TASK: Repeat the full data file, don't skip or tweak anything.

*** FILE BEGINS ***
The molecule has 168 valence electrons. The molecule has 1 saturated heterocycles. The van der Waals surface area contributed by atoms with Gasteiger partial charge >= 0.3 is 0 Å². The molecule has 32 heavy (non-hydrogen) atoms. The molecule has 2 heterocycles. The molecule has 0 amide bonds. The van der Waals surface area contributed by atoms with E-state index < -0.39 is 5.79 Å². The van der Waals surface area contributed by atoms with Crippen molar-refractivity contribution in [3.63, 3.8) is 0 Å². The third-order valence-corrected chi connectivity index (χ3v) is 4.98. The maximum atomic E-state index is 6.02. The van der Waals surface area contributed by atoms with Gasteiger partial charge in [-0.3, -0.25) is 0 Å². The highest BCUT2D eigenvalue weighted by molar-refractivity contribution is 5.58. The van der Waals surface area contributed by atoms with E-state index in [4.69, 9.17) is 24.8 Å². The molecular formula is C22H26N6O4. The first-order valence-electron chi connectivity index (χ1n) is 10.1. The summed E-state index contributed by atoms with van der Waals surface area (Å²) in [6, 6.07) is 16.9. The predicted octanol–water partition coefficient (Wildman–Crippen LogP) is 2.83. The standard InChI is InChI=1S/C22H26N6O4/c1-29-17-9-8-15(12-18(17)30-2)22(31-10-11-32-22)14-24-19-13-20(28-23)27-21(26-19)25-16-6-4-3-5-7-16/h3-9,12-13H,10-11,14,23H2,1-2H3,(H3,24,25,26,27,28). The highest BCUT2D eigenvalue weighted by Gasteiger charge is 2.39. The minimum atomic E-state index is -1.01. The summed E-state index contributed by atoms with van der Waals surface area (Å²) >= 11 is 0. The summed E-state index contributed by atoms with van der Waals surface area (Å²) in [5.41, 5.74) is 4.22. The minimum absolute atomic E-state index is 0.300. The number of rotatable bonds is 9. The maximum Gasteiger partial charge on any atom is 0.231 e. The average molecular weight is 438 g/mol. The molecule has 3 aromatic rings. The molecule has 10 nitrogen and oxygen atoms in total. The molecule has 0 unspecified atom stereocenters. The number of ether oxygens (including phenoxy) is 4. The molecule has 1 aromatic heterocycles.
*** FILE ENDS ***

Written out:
The molecule has 168 valence electrons. The molecule has 1 saturated heterocycles. The van der Waals surface area contributed by atoms with Gasteiger partial charge >= 0.3 is 0 Å². The molecule has 32 heavy (non-hydrogen) atoms. The molecule has 2 heterocycles. The molecule has 0 amide bonds. The van der Waals surface area contributed by atoms with E-state index < -0.39 is 5.79 Å². The van der Waals surface area contributed by atoms with Crippen molar-refractivity contribution in [3.63, 3.8) is 0 Å². The third-order valence-corrected chi connectivity index (χ3v) is 4.98. The maximum atomic E-state index is 6.02. The van der Waals surface area contributed by atoms with Gasteiger partial charge in [-0.3, -0.25) is 0 Å². The highest BCUT2D eigenvalue weighted by molar-refractivity contribution is 5.58. The van der Waals surface area contributed by atoms with E-state index in [4.69, 9.17) is 24.8 Å². The molecular formula is C22H26N6O4. The first-order valence-electron chi connectivity index (χ1n) is 10.1. The summed E-state index contributed by atoms with van der Waals surface area (Å²) in [6, 6.07) is 16.9. The predicted octanol–water partition coefficient (Wildman–Crippen LogP) is 2.83. The standard InChI is InChI=1S/C22H26N6O4/c1-29-17-9-8-15(12-18(17)30-2)22(31-10-11-32-22)14-24-19-13-20(28-23)27-21(26-19)25-16-6-4-3-5-7-16/h3-9,12-13H,10-11,14,23H2,1-2H3,(H3,24,25,26,27,28). The highest BCUT2D eigenvalue weighted by Gasteiger charge is 2.39. The minimum atomic E-state index is -1.01. The summed E-state index contributed by atoms with van der Waals surface area (Å²) >= 11 is 0. The summed E-state index contributed by atoms with van der Waals surface area (Å²) in [5.41, 5.74) is 4.22. The minimum absolute atomic E-state index is 0.300. The number of rotatable bonds is 9. The maximum Gasteiger partial charge on any atom is 0.231 e. The average molecular weight is 438 g/mol. The molecule has 3 aromatic rings. The molecule has 10 nitrogen and oxygen atoms in total. The molecule has 0 unspecified atom stereocenters. The number of ether oxygens (including phenoxy) is 4. The molecule has 1 aromatic heterocycles.